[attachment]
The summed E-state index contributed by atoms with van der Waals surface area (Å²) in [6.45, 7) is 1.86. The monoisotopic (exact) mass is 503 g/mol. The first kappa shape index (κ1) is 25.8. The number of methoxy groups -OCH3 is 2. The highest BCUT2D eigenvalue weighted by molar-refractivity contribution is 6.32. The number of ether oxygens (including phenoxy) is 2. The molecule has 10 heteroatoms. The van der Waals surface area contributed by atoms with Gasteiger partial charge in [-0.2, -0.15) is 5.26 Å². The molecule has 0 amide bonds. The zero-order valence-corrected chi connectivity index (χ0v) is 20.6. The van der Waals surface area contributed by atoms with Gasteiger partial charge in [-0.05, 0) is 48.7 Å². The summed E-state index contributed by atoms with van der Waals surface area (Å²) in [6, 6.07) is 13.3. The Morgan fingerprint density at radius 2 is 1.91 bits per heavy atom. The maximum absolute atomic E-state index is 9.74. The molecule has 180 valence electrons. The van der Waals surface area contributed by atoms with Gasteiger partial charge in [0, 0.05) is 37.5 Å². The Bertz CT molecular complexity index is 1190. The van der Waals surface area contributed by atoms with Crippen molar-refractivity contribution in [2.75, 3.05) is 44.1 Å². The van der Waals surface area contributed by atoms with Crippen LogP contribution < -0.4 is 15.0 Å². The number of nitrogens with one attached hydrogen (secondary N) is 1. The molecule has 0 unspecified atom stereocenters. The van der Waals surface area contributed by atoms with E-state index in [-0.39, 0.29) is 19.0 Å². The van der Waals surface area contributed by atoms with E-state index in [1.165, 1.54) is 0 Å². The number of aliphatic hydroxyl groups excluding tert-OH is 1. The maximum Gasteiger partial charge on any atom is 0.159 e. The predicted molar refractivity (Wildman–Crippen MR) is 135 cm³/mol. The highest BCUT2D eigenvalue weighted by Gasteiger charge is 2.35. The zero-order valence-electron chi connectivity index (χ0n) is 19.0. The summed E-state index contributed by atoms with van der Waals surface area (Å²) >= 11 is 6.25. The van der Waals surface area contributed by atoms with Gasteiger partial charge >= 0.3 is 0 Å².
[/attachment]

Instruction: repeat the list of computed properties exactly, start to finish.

The summed E-state index contributed by atoms with van der Waals surface area (Å²) in [6.45, 7) is 1.86. The monoisotopic (exact) mass is 503 g/mol. The first kappa shape index (κ1) is 25.8. The number of methoxy groups -OCH3 is 2. The highest BCUT2D eigenvalue weighted by molar-refractivity contribution is 6.32. The number of ether oxygens (including phenoxy) is 2. The molecule has 10 heteroatoms. The van der Waals surface area contributed by atoms with Gasteiger partial charge in [-0.2, -0.15) is 5.26 Å². The molecule has 0 amide bonds. The zero-order valence-corrected chi connectivity index (χ0v) is 20.6. The van der Waals surface area contributed by atoms with Gasteiger partial charge in [-0.05, 0) is 48.7 Å². The summed E-state index contributed by atoms with van der Waals surface area (Å²) in [6, 6.07) is 13.3. The Morgan fingerprint density at radius 2 is 1.91 bits per heavy atom. The maximum absolute atomic E-state index is 9.74. The molecule has 180 valence electrons. The van der Waals surface area contributed by atoms with Gasteiger partial charge in [0, 0.05) is 37.5 Å². The Bertz CT molecular complexity index is 1190. The van der Waals surface area contributed by atoms with Crippen molar-refractivity contribution in [2.75, 3.05) is 44.1 Å². The van der Waals surface area contributed by atoms with Crippen LogP contribution < -0.4 is 15.0 Å². The number of nitrogens with one attached hydrogen (secondary N) is 1. The molecule has 0 unspecified atom stereocenters. The van der Waals surface area contributed by atoms with E-state index in [-0.39, 0.29) is 19.0 Å². The van der Waals surface area contributed by atoms with E-state index in [1.165, 1.54) is 0 Å². The number of aliphatic hydroxyl groups excluding tert-OH is 1. The maximum Gasteiger partial charge on any atom is 0.159 e. The predicted molar refractivity (Wildman–Crippen MR) is 135 cm³/mol. The highest BCUT2D eigenvalue weighted by Gasteiger charge is 2.35. The zero-order valence-electron chi connectivity index (χ0n) is 19.0. The summed E-state index contributed by atoms with van der Waals surface area (Å²) >= 11 is 6.25. The van der Waals surface area contributed by atoms with Gasteiger partial charge >= 0.3 is 0 Å².